As a child, I always dreaded going to Hebrew school. Although it was only a few blocks from my public school, the lonely bike ride felt like miles as I watched my friends walk away in the opposite direction, arms linked together like a gum-wrapper chain. Being Jewish in the small town in which I grew up meant being different. It meant missing school in September for a holiday where I was hungry all day long and not having a Christmas tree or colored lights on our house during the dark month of December. And being different was the very last thing I wanted to be as an emerging adolescent.
“How come your Jewish books open up backward and have those funny-looking letters in them?” Cheryl asked me one day.
“Why do you have to go to school after school? Are you stupid or something?” Linda asked, giving me elbow digs that hit deeper than the surface.
I didn’t have the words or the convictions back then to explain what it took me years to appreciate; that an essential part of being Jewish is the continuing responsibility to learn, study and grow throughout our lifetime.
To learn: from our sacred texts such as the Torah, Talmud and hundreds of other works by Jewish sages, rabbis, philosophers and teachers.
To study: alone, in pairs and in groups, with our children, our parents, our partners and our community, so that our decisions and choices in life can be informed by Jewish knowledge, wisdom and practice.
To grow: into a “mensch,” a person who is compassionate, caring, respectful, honest and aware of the responsibilities we have to each other, our earth and the Source of creation.
Over the years, my teachers have come in different shapes, sizes, ages, affiliations and sexes. I have learned from rabbis and student rabbis, from cantors and professional educators. I have sat at the feet of great masters from New York to Jerusalem, aware that I was learning from some of the best and brightest minds in Jewish thought and theology.
I have also learned from some of the finest people I know, who guided me through the canyons of my curiosity, embarrassment and ignorance and taught me how to love Judaism without even realizing it. My grandmother stands out as one of the greats, a woman with no more than a fifth-grade education who taught me how to light Shabbat candles and make chicken soup sweetened with parsnips. My friend Esther, whose generosity of spirit and willingness to share her love of Judaism inspired me to be a better Jew and a better person. My colleague Jeffrey, who patiently explained Hebrew prayers to me; my sister-in-law Judy, who helped me keep kosher; my husband Ray, who fought to maintain the Sabbath in a home where weekends looked like whirlwinds.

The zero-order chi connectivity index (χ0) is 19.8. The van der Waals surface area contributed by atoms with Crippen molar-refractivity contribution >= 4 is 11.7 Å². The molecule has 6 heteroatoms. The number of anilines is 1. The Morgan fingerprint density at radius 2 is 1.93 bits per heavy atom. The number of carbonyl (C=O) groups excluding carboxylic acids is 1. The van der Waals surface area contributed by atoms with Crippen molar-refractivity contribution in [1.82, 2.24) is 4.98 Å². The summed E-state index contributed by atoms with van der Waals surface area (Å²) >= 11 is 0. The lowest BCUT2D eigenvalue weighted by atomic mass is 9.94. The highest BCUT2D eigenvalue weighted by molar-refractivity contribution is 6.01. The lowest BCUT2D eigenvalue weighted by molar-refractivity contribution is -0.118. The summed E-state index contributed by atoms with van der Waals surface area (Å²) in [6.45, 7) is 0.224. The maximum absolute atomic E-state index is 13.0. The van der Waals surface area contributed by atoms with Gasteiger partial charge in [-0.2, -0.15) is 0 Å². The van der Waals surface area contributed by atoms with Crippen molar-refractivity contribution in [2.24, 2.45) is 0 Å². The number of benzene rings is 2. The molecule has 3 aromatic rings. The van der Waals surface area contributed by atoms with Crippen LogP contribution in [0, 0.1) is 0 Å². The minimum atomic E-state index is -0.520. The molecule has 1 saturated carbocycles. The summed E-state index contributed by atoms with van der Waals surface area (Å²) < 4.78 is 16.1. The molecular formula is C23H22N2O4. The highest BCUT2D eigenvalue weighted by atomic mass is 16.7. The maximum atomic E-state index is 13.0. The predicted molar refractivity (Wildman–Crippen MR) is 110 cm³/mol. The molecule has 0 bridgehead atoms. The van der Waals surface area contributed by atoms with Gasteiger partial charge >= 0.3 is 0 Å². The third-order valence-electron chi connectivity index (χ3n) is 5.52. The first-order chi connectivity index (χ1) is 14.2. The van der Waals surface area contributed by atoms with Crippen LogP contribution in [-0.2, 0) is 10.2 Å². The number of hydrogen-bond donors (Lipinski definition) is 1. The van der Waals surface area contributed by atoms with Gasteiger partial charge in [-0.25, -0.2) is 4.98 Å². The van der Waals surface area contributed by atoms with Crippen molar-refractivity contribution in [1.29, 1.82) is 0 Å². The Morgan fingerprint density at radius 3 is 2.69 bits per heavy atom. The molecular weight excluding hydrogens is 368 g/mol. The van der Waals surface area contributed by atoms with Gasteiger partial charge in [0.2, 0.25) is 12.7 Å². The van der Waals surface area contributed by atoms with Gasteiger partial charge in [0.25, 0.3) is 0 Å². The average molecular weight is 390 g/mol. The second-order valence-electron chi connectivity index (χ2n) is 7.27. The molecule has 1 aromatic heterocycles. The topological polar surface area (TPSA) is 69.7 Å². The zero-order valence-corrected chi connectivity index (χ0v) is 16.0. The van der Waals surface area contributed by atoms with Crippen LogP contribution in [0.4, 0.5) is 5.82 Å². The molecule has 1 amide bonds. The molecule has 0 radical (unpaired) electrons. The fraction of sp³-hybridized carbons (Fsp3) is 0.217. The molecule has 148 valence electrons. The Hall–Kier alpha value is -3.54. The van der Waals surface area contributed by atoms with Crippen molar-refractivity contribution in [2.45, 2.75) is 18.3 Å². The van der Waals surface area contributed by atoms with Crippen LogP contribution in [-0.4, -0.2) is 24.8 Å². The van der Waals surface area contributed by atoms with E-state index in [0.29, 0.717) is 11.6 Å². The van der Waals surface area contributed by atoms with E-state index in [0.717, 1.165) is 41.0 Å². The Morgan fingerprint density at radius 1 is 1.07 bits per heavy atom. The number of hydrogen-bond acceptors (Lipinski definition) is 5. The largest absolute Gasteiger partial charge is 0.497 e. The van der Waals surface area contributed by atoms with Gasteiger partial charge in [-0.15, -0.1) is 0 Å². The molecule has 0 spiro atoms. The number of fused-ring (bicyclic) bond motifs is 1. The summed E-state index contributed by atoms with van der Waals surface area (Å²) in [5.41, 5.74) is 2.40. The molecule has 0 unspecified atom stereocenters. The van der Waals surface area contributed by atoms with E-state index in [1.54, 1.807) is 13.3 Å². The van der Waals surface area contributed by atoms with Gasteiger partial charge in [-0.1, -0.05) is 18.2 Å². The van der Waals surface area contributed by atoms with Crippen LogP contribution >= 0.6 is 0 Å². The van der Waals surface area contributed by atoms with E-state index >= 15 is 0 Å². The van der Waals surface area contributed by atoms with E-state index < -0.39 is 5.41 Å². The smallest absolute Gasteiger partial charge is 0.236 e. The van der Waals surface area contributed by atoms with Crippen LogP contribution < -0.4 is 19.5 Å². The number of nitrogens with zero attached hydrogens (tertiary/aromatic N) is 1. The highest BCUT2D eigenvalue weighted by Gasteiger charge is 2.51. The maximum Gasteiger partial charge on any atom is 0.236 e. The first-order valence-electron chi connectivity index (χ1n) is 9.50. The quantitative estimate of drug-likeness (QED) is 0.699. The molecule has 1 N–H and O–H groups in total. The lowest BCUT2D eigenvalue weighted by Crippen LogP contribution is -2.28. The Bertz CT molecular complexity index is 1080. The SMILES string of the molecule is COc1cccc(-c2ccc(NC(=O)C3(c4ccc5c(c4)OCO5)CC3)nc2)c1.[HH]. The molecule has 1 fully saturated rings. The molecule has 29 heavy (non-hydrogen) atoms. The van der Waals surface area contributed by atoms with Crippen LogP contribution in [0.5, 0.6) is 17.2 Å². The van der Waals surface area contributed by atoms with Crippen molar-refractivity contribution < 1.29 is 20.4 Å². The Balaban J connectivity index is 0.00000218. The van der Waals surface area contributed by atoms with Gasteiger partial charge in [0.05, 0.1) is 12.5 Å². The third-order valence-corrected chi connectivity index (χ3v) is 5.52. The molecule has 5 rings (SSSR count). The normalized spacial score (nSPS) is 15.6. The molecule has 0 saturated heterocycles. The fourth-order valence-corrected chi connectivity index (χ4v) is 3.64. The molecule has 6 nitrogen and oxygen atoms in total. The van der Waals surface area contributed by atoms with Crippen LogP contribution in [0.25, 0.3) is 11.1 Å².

Jewish tradition recognizes that we encounter many teachers in our lifetime and that it is up to us to take what we can from each. Simeon Ben Zoma, a great talmudic rabbi, answered the question “Who is wise?” with the following: “He who learns from every person, as it is said: ‘From all my teachers I grew wise’ ” (Psalms 119:99).
Regardless of whether we choose to study Jewish history or ethics or decide to attend a Jewish cultural series or book club, Jewish learning is an integral part of being Jewish. When we commit to Jewish study, we give ourselves the opportunity to learn how Jewish beliefs and traditions can guide us in our daily decisions and help us make sense of the world. Jewish learning is more than a decision to learn about Judaism. It is a pathway to learning about living a more meaningful life.
There are numerous opportunities in the Los Angeles area to engage in adult Jewish learning. Courses are offered on an ongoing basis through our synagogues, the Whizin Center for Continuing Education at American Jewish University, Kollel, Skirball’s Learning for Life, Aish HaTorah, the Florence Melton Adult Mini School and the Sephardic Educational Center, among others. A phone call to any of these institutions or organizations can help you determine what course of study you want to pursue.
It has always been hard to set aside the time for Jewish study. That is why the Talmud cautioned us more than 1,500 years ago with the following advice: “Do not say, When I have leisure time I will study, for you may never have leisure time” (Pirkei Avot, 2:5).
Amy Hirshberg Lederman is an award-winning, nationally syndicated columnist, author, Jewish educator, public speaker and attorney. Her book “One God, Many Paths: Finding Meaning and Inspiration in Jewish Teachings” (Wheatmark, 2008) is available at amyhirshberglederman.com.
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